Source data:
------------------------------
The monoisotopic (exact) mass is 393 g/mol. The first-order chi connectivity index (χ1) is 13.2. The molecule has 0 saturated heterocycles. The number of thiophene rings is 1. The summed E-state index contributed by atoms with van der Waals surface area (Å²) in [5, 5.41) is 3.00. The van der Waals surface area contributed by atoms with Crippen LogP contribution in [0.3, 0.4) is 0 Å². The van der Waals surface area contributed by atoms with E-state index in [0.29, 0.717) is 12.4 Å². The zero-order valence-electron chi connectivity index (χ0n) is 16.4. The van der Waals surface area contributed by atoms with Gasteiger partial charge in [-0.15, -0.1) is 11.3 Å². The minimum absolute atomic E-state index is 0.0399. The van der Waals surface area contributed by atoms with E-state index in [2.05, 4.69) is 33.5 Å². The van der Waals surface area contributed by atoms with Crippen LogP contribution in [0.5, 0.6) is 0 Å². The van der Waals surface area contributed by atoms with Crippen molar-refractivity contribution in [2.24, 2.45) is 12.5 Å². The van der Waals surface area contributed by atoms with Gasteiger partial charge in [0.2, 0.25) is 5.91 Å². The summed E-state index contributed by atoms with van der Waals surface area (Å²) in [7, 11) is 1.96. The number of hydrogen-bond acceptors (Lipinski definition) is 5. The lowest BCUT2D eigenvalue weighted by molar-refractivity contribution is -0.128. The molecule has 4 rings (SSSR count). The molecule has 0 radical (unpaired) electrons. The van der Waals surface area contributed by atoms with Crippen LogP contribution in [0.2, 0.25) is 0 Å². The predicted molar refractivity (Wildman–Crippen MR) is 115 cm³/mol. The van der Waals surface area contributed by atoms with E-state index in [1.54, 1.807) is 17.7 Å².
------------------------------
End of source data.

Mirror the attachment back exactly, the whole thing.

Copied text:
The monoisotopic (exact) mass is 393 g/mol. The first-order chi connectivity index (χ1) is 13.2. The molecule has 0 saturated heterocycles. The number of thiophene rings is 1. The summed E-state index contributed by atoms with van der Waals surface area (Å²) in [5, 5.41) is 3.00. The van der Waals surface area contributed by atoms with Crippen LogP contribution in [0.3, 0.4) is 0 Å². The van der Waals surface area contributed by atoms with E-state index in [0.29, 0.717) is 12.4 Å². The zero-order valence-electron chi connectivity index (χ0n) is 16.4. The van der Waals surface area contributed by atoms with Gasteiger partial charge in [-0.15, -0.1) is 11.3 Å². The minimum absolute atomic E-state index is 0.0399. The van der Waals surface area contributed by atoms with E-state index in [2.05, 4.69) is 33.5 Å². The van der Waals surface area contributed by atoms with Crippen LogP contribution in [0.5, 0.6) is 0 Å². The van der Waals surface area contributed by atoms with Crippen molar-refractivity contribution in [2.24, 2.45) is 12.5 Å². The van der Waals surface area contributed by atoms with Gasteiger partial charge in [0.2, 0.25) is 5.91 Å². The summed E-state index contributed by atoms with van der Waals surface area (Å²) in [7, 11) is 1.96. The number of hydrogen-bond acceptors (Lipinski definition) is 5. The lowest BCUT2D eigenvalue weighted by molar-refractivity contribution is -0.128. The molecule has 4 rings (SSSR count). The molecule has 0 radical (unpaired) electrons. The van der Waals surface area contributed by atoms with Crippen LogP contribution in [0.2, 0.25) is 0 Å². The predicted molar refractivity (Wildman–Crippen MR) is 115 cm³/mol. The van der Waals surface area contributed by atoms with E-state index in [1.54, 1.807) is 17.7 Å².